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Coronavirus in Texas

New York imposes travel restrictions on visitors from Texas, the latest coronavirus hot spot

The tables have turned: Texas previously had similar self-quarantining requirements for hot spots like New York and Louisiana. Now that Texas is the latest hot spot, states are imposing restrictions against travelers from the Lone Star State.

Delta Air Lines' new Airbus A220 jet rests between flights at Dallas-Fort Worth International Airport in April of 2019.

Visitors from Texas will soon have to quarantine for 14 days if they travel to New York, New Jersey or Connecticut, according to the three states’ governors, who also took aim Wednesday at Texas’ handling of the coronavirus outbreak.

The move comes as coronavirus cases and hospitalizations hit record highs in Texas, surpassing 5,000 new cases in a single day Tuesday and making the state one of the country’s coronavirus hot spots.

Gov. Andrew Cuomo of New York, Gov. Phil Murphy of New Jersey and Gov. Ned Lamont of Connecticut, all Democrats, held a joint press conference Wednesday to announce the policy, which will affect nine states whose infection rates have met thresholds indicating “significant community spread,” including Texas, Arizona and Florida, according to reports.

"We need to do things right inside the four walls in our respective states," Murphy told reporters.

The restriction on Texas travelers marks a notable shift in which states are being flagged nationwide for the most alarming increases of coronavirus cases. Earlier in the pandemic, Texas touted comparatively low hospitalization rates and was pointing the finger at other states where the virus was raging.

In late March, Texas imposed a 14-day quarantine on travelers from New York, New Jersey, Connecticut, Washington and California — some of the early coronavirus hot spots. The state also mandated quarantines for those driving or flying to Texas from neighboring Louisiana, or flying from Miami, Atlanta, Detroit or Chicago. Those orders have since been lifted.

Gov. Greg Abbott struck a new tone of urgency at his Tuesday news conference, encouraging Texans to stay home as much as possible and to wear masks when they can’t practice social distancing. Texas was one of the earliest states to begin reopening businesses, which Abbott intends to continue, he said.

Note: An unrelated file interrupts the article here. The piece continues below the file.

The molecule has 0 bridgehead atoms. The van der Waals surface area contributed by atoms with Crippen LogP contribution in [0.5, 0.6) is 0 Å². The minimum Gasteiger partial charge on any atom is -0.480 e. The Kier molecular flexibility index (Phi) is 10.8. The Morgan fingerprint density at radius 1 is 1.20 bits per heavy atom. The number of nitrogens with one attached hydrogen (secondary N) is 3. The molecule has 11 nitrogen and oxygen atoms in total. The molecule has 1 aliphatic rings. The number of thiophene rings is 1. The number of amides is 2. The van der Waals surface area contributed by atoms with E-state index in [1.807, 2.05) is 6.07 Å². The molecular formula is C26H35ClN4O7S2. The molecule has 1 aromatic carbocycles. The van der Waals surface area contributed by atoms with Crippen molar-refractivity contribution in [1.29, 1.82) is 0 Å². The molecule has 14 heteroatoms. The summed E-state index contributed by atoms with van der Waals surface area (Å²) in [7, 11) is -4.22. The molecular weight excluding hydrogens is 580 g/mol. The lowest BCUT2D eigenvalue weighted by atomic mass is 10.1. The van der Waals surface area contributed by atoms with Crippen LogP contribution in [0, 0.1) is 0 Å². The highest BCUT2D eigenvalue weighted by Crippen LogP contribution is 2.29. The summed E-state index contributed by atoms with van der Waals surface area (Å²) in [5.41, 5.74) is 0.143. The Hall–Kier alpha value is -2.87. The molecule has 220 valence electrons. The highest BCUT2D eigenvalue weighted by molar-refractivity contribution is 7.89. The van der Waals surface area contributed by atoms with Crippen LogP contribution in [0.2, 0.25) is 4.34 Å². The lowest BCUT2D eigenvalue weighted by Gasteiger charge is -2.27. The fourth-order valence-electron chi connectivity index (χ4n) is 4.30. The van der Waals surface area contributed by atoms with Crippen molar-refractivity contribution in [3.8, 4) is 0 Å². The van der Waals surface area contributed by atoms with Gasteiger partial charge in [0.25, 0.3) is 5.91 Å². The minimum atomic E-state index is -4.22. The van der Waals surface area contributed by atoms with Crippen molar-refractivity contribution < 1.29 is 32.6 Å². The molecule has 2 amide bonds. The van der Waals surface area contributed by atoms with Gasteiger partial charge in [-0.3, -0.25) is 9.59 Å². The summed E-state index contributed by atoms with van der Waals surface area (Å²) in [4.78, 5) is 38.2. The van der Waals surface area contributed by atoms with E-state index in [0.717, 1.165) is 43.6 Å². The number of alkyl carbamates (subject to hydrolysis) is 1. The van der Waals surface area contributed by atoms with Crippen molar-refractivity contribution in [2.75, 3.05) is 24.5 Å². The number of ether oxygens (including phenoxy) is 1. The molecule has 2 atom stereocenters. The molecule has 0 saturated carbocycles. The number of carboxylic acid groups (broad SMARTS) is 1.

Meanwhile, other states in the Northeast have expressed concern over Texas’ handling of the COVID-19 pandemic.

"Those states that had this blind, 'OK, let's do whatever we want to do, and we'll reopen immediately,' they have serious problems now," Cuomo said on the Today show earlier Wednesday. New York was previously the hardest-hit state in the country.

Cuomo defended New York’s response to the pandemic, which included weeks of shutting down businesses and public spaces that ultimately lowered infection and death rates.

"Anyone who thinks we could have opened sooner, look at Florida, look at Arizona, look at Texas, look at the other 23 states that are going up, and it shows that we were smart and right,” he said.

Murphy indicated the move was necessary to prevent a second wave of the coronavirus.

"We've taken our people ... through hell and back," Murphy said. "This virus is risky enough on its own, in terms of the potential to flare back up."

Mayor Bill de Blasio of New York City, which bore the bulk of New York’s coronavirus cases, reaffirmed the need to be cautious about travelers from other states.

"It's clear ... there is a problem in a number of other states. and we have to be very careful about the impact that would have on New York," de Blasio said Wednesday.

Abbott’s office did not respond immediately to a request for comment.

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